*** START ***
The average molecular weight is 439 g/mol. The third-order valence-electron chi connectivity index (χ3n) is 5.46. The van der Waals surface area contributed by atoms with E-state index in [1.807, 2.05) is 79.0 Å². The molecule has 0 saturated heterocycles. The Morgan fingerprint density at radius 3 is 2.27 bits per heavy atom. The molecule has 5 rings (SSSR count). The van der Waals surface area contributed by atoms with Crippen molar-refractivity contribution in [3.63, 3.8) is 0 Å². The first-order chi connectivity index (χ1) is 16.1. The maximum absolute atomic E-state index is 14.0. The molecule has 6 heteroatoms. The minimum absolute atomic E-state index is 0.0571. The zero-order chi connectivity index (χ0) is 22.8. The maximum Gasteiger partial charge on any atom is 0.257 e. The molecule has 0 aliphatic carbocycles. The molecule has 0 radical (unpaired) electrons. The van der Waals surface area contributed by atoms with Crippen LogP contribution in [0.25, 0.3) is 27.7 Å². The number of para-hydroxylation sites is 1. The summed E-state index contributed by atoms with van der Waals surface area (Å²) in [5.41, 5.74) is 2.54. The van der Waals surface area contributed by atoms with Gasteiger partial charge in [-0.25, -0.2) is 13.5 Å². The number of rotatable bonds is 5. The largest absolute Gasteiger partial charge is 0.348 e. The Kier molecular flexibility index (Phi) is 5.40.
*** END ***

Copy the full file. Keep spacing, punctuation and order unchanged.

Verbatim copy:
The average molecular weight is 439 g/mol. The third-order valence-electron chi connectivity index (χ3n) is 5.46. The van der Waals surface area contributed by atoms with E-state index in [1.807, 2.05) is 79.0 Å². The molecule has 0 saturated heterocycles. The Morgan fingerprint density at radius 3 is 2.27 bits per heavy atom. The molecule has 5 rings (SSSR count). The van der Waals surface area contributed by atoms with Crippen molar-refractivity contribution in [3.63, 3.8) is 0 Å². The first-order chi connectivity index (χ1) is 16.1. The maximum absolute atomic E-state index is 14.0. The molecule has 6 heteroatoms. The minimum absolute atomic E-state index is 0.0571. The zero-order chi connectivity index (χ0) is 22.8. The maximum Gasteiger partial charge on any atom is 0.257 e. The molecule has 0 aliphatic carbocycles. The molecule has 0 radical (unpaired) electrons. The van der Waals surface area contributed by atoms with Crippen LogP contribution in [0.25, 0.3) is 27.7 Å². The number of para-hydroxylation sites is 1. The summed E-state index contributed by atoms with van der Waals surface area (Å²) in [5.41, 5.74) is 2.54. The van der Waals surface area contributed by atoms with Gasteiger partial charge in [-0.25, -0.2) is 13.5 Å². The number of rotatable bonds is 5. The largest absolute Gasteiger partial charge is 0.348 e. The Kier molecular flexibility index (Phi) is 5.40.